GILL-WHELAN LEGISLATION TO ESTABLISH STATEWIDE EARLY VOTING CLEARS SENATE

Would Allow In-Person Voting At Designated Polling Locations Up To 15 Days Prior To Election

 TRENTONLegislation sponsored by Senator Nia H. Gill and Senator Jim Whelan to establish early voting in New Jersey was approved today by the full Senate. The Legislation would permit voters to cast ballots in person at designated polling locations as early as 15 days prior to an election.

“The problems we saw in the aftermath of Superstorm Sandy highlighted the vulnerabilities within our voting system and underscored the need to improve the process. The reality is that these are problems that will only recur during the next emergency if we do not improve the current process,” said Senator Gill (D-Essex/Passaic). “Just as many states already have, it is time to modernize our election system. Establishing early voting will create a more accessible, secure and reliable voting process that will ensure access to the polls and the integrity of the vote.”

“The emergency voting measures put in place following Sandy caused a great deal of confusion. In many towns and cities, polling places were relocated and residents were left to navigate a hastily implemented system that included voting by email and fax,” said Whelan (D-Atlantic). “It is critical that we create a more predictable process for the electorate. Early voting will do that by allowing in-person voting at the polls 15 days before Election Day, including on weekends.”

The bill (S-536) would establish an early voting procedure to allow voters to cast their ballots at designated polling places starting 15 days before the primary election and the General Election, and ending on the Sunday before the election. A municipality holding elections on the second Tuesday in May, by an ordinance adopted by its governing body could also conduct early voting for municipal elections. Each county board of elections would be responsible for creating and carrying out a written plan to ensure, to the greatest extent possible, the integrity of the voting process including the security of the ballots.

Early voting would enable a registered voter to vote at a designated polling place by paper ballot. Polling places would be open to voters seven days a week, with uniform voting hours statewide – 10 a.m. to 8 p.m. Monday through Saturday; and 10 a.m. to 6 p.m. on Sunday. Each county would be required to have at least three early voting locations, however, counties with at least 150,000 but less than 300,000 would be required to have five public locations for early voting; those with 300,000 or more registered voters would be required to have seven polling locations for early voting.  The bill also would require that early voting sites be geographically located to ensure access by voters.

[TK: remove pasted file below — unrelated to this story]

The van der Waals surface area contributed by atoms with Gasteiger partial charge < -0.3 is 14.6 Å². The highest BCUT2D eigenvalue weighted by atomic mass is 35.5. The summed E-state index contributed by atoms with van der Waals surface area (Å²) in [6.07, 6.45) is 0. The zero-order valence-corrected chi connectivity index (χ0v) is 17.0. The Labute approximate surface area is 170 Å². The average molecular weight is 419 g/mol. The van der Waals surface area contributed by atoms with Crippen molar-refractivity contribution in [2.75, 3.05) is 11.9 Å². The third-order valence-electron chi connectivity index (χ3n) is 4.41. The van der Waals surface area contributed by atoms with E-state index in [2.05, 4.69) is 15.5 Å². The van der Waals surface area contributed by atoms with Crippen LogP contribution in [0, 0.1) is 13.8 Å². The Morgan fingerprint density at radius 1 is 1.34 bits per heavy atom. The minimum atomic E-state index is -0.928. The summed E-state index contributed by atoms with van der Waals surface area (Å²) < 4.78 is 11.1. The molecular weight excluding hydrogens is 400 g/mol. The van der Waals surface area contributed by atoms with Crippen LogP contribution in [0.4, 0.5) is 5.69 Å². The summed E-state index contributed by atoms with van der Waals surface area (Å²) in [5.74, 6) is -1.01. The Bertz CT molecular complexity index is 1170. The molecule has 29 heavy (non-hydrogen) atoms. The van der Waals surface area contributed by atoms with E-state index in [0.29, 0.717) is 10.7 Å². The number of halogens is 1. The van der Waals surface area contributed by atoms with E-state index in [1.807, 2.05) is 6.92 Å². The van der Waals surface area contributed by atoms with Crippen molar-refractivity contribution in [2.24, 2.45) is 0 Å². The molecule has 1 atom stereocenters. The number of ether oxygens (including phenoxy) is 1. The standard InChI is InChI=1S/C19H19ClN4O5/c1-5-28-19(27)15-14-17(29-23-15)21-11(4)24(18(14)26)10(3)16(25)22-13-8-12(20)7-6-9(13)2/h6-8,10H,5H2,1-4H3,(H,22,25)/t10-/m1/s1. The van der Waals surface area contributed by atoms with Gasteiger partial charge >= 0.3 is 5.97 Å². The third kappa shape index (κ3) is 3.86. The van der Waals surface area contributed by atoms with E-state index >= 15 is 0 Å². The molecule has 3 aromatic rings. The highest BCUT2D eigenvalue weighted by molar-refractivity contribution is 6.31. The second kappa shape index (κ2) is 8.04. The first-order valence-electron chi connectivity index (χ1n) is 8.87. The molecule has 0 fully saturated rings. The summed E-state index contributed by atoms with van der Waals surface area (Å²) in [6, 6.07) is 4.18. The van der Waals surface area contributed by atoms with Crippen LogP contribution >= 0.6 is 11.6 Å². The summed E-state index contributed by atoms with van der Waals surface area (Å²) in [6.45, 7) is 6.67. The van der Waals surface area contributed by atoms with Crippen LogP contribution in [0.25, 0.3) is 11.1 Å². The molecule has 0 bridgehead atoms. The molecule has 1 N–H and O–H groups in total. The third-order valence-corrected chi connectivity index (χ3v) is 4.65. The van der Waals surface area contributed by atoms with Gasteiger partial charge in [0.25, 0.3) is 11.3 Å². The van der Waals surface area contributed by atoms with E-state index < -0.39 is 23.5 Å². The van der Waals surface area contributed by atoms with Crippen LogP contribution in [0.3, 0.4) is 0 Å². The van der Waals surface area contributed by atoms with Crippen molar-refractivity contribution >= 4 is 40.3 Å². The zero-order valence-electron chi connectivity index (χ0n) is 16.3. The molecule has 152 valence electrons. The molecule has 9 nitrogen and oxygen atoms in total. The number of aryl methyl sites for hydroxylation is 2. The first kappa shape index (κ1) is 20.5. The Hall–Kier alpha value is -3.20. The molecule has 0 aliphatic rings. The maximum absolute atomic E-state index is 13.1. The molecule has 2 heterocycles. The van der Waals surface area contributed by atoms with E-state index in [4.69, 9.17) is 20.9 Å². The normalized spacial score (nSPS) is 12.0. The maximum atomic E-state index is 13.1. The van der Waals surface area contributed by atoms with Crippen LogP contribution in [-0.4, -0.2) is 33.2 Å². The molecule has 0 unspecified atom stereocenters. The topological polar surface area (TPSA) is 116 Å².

A report issued in October by the Constitutional Rights Clinic at Rutgers School of Law in Newark found that post-Sandy emergency voting measures, which included voting by email and fax, were illegal, insecure and confusing. In addition, it overwhelmed employees and the system set up to process the applications. In EssexCounty alone, 1,500 applications for ballots remained unprocessed after Election Day, the report found. In HudsonCounty, eight staff members worked to process 3,000 ballot applications (not even actual ballots) on Election Day itself. The Senators said the problems exposed by the report demonstrate the critical need for early voting. This bill is the second legislative effort in recent years to establish an early voting process. A similar bill passed both houses of the Legislature last session but was vetoed by the governor. This bill, however, does not include early voting for primary elections. Early voting has also been backed by President Obama and The Presidential Commission on Election Administration, a panel he commissioned, has recommended the expansion of early voting to improve access to the polls.

“Our goal must be to make it as convenient as possible for residents to vote. Failing to implement a more secure and accessible process will continue to disenfranchise voters who have a right to participate in the Election process,” said Senator Whelan. “Early voting will expand in-person voting beyond the traditional one-day time frame. It will allow access to the polls beginning 15 days before the election and provide residents an opportunity to vote when it is most convenient for them. In a modern-day society, this just makes sense.”

“There are few rights more important than a citizen’s ability to vote, so creating a secure and reliable system that ensures that our residents have access to the polls must be a priority,” said Senator Gill (D-Essex/Passaic).  “This is a common sense measure that will substantially improve our laws. At the same time, the revisions we made, to include general elections but not primaries in early voting, will curb the expected cost of the program. Given the insecurity of our current system, we cannot delay the implementation of early voting any longer. New Jersey must move its voting system into the 21st Century, and this bill is the most effective way to do that. It will expand opportunities for people to participate in the process and exercise their most fundamental constitutional right.”

The Senate approved the bill by a vote of 21-15. It next heads to the General Assembly.